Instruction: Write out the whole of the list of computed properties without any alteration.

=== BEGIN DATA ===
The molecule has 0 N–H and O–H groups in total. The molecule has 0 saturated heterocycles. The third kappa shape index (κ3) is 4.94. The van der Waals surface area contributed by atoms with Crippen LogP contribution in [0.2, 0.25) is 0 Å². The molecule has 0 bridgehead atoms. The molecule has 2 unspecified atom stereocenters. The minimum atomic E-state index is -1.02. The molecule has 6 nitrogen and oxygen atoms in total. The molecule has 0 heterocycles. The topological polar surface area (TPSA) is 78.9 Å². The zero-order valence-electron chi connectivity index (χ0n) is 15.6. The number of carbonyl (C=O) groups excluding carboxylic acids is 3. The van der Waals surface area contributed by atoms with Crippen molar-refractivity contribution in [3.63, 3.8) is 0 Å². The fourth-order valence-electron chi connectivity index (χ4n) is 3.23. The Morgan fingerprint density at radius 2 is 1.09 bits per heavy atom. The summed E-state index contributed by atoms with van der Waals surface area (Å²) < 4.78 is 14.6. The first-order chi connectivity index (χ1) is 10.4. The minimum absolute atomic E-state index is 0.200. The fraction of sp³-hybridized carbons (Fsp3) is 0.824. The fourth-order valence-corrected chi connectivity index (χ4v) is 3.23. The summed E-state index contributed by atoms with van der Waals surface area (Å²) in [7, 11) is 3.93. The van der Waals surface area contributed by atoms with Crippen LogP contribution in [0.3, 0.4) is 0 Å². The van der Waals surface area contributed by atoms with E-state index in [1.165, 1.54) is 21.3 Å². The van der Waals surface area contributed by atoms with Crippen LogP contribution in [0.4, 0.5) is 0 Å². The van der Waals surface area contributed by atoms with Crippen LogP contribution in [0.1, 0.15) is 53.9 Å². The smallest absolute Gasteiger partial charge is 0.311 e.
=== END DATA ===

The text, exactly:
The molecule has 0 N–H and O–H groups in total. The molecule has 0 saturated heterocycles. The third kappa shape index (κ3) is 4.94. The van der Waals surface area contributed by atoms with Crippen LogP contribution in [0.2, 0.25) is 0 Å². The molecule has 0 bridgehead atoms. The molecule has 2 unspecified atom stereocenters. The minimum atomic E-state index is -1.02. The molecule has 6 nitrogen and oxygen atoms in total. The molecule has 0 heterocycles. The topological polar surface area (TPSA) is 78.9 Å². The zero-order valence-electron chi connectivity index (χ0n) is 15.6. The number of carbonyl (C=O) groups excluding carboxylic acids is 3. The van der Waals surface area contributed by atoms with Crippen molar-refractivity contribution in [3.63, 3.8) is 0 Å². The fourth-order valence-electron chi connectivity index (χ4n) is 3.23. The Morgan fingerprint density at radius 2 is 1.09 bits per heavy atom. The summed E-state index contributed by atoms with van der Waals surface area (Å²) < 4.78 is 14.6. The first-order chi connectivity index (χ1) is 10.4. The minimum absolute atomic E-state index is 0.200. The fraction of sp³-hybridized carbons (Fsp3) is 0.824. The fourth-order valence-corrected chi connectivity index (χ4v) is 3.23. The summed E-state index contributed by atoms with van der Waals surface area (Å²) in [7, 11) is 3.93. The van der Waals surface area contributed by atoms with Crippen LogP contribution in [0.3, 0.4) is 0 Å². The van der Waals surface area contributed by atoms with E-state index in [1.165, 1.54) is 21.3 Å². The van der Waals surface area contributed by atoms with Crippen LogP contribution in [0.4, 0.5) is 0 Å². The van der Waals surface area contributed by atoms with Crippen LogP contribution in [0.1, 0.15) is 53.9 Å². The smallest absolute Gasteiger partial charge is 0.311 e.